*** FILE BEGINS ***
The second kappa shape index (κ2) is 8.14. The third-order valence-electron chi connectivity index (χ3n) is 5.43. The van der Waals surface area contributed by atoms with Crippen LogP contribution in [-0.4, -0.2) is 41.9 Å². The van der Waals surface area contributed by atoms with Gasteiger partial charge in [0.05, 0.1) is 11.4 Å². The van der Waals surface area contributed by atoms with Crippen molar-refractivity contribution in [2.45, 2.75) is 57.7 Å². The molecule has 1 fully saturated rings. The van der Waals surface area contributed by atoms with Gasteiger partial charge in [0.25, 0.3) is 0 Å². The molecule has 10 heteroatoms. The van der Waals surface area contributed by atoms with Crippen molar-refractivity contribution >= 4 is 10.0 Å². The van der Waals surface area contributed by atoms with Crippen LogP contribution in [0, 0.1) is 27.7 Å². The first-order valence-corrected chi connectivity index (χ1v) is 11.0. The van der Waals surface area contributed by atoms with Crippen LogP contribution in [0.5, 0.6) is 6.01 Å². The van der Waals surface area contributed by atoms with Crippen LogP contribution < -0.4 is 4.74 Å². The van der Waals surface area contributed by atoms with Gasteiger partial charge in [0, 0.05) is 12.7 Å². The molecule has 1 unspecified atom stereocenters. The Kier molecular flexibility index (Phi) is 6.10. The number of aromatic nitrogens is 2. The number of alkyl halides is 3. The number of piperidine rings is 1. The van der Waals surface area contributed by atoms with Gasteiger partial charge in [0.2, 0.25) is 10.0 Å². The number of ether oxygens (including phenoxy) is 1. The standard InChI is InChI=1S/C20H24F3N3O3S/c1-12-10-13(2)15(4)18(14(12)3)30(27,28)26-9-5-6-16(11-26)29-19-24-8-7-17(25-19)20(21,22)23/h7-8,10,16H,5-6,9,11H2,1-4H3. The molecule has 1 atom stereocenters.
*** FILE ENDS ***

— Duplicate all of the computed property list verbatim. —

The second kappa shape index (κ2) is 8.14. The third-order valence-electron chi connectivity index (χ3n) is 5.43. The van der Waals surface area contributed by atoms with Crippen LogP contribution in [-0.4, -0.2) is 41.9 Å². The van der Waals surface area contributed by atoms with Gasteiger partial charge in [0.05, 0.1) is 11.4 Å². The van der Waals surface area contributed by atoms with Crippen molar-refractivity contribution in [2.45, 2.75) is 57.7 Å². The molecule has 1 fully saturated rings. The van der Waals surface area contributed by atoms with Gasteiger partial charge in [0.25, 0.3) is 0 Å². The molecule has 10 heteroatoms. The van der Waals surface area contributed by atoms with Crippen molar-refractivity contribution >= 4 is 10.0 Å². The van der Waals surface area contributed by atoms with Crippen LogP contribution in [0, 0.1) is 27.7 Å². The first-order valence-corrected chi connectivity index (χ1v) is 11.0. The van der Waals surface area contributed by atoms with Crippen LogP contribution in [0.5, 0.6) is 6.01 Å². The van der Waals surface area contributed by atoms with Crippen LogP contribution < -0.4 is 4.74 Å². The van der Waals surface area contributed by atoms with Gasteiger partial charge in [0, 0.05) is 12.7 Å². The molecule has 1 unspecified atom stereocenters. The Kier molecular flexibility index (Phi) is 6.10. The number of aromatic nitrogens is 2. The number of alkyl halides is 3. The number of piperidine rings is 1. The van der Waals surface area contributed by atoms with Gasteiger partial charge in [0.2, 0.25) is 10.0 Å². The number of ether oxygens (including phenoxy) is 1. The standard InChI is InChI=1S/C20H24F3N3O3S/c1-12-10-13(2)15(4)18(14(12)3)30(27,28)26-9-5-6-16(11-26)29-19-24-8-7-17(25-19)20(21,22)23/h7-8,10,16H,5-6,9,11H2,1-4H3. The molecule has 1 atom stereocenters.